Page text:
The future of work is a subject studied by experts across disciplines, from technologists to human resources leaders, who usually project a range of scenarios of the future workplace.

The Institute for the Future of Work, a think-and-do tank in the UK, has adopted a different approach. It has produced a Good Work Charter to serve both policymakers and practitioners. The 10-point charter includes the notions of access (everyone should have access to good work), fair pay, fair conditions (everyone should work on fair conditions set out on fair terms) and equality.

The institute’s co-chair Naomi Climer, who was recently in Mumbai for the Engineering the Future of Work conference, spoke to Mint about the charter and the future of the workplace. Edited excerpts:

What’s the idea behind the charter?

We thought it would be helpful to describe what good work looks like because just talking about it felt a bit too general. The idea was to come up with something that would mean we could have a very structured conversation.

We did it because one of the things the Institute for the Future of Work wants to do is to come up with practical tools.

Although we are writing white papers, we also wanted to come up with some practical tools, which would help governments and businesses to think about goodwork rather than just work.

How could something like ‘good work’ help economic output?

My co-chair, the economist Sir Christopher Pissarides is convinced that work is a really good place to start if you want to build a strong economy and that there’s a big difference between good work and just work.

If you can focus on building good work, economic growth will just follow. He believes the two are inextricably linked because good work leads to productivity and productivity leads to a healthy economy.

And what about ethics?

The big focus at the moment we have on ethics is the fairness angle. In the work context, there are algorithms that are known to be biased, and they are the ones making decisions around recruitment and promotions. That’s a really tangible, immediate issue, which needs legislation and needs companies to be more conscious of.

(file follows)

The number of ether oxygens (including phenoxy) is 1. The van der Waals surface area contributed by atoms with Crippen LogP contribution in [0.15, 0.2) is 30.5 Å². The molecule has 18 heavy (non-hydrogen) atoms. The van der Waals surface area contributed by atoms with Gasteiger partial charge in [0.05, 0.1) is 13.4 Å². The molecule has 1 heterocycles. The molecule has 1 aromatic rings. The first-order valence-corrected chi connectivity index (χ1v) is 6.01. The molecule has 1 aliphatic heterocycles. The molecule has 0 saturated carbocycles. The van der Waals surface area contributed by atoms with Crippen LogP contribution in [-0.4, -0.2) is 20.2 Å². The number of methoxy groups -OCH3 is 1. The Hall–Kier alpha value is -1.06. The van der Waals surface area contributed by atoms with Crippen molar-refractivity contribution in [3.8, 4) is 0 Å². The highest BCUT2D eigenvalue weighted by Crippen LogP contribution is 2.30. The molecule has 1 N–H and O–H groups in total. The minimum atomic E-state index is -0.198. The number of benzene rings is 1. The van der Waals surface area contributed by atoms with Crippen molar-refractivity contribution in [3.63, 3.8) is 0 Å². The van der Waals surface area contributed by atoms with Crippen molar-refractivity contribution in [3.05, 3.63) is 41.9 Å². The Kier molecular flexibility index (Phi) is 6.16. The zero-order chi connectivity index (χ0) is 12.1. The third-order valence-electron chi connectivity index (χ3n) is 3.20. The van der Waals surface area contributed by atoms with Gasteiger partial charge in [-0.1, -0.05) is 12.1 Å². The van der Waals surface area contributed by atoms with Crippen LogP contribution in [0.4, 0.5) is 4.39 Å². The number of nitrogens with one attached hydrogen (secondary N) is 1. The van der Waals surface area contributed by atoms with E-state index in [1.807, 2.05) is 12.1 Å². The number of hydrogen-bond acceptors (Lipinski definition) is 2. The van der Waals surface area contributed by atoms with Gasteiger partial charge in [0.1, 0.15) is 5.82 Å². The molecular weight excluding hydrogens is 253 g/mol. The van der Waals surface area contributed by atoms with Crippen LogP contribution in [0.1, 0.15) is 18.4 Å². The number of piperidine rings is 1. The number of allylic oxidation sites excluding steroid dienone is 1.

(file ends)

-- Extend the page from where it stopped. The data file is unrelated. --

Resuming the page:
The bigger ethical question is around the way data is being processed and whether that’s fair.

What are the differences between millennial and Gen Z workers?

From what my colleague Mandeep Maitra (chair of the IET Engineering Future of Work Steering Committee) was saying sometime ago, millennials are still looking for stability, maybe more than Gen Z. I think it’s a bit early to know just how true that is.

I do think that Gen Z wants to do things that matter and they seem to care as much about life, as they do about work. And I think that’s quite healthy.

I like that one of the things we think of at the Institute is that may be we should redefine work. So, bringing up children is work, doing something charitable is work, you may not be paid for it, it may not have a fancy job title, but we should just reconsider what work is anyway. And that if you’re contributing to society, in our minds that is work. And so, I think Gen Z have figured out that they want to do things that matter.

Millennials and Gen Z definitely seek flexibility in their work. They like the idea of being able to work from home. A friend’s daughter works for a company that allows its employees to work from anywhere in the world. She’s a software programmer and she’s based in western US. The company allowed her to go live in Barcelona for six months and work from there. It’s unimaginable that I would have had that kind of opportunity when I was her age.

So, I do think that the whole nature of what a job means and what working for a company means is going to change drastically.

Any observations for India?

If you can create good work in India, that could be fantastic for the economy but it will also impact the whole global future of work.

Close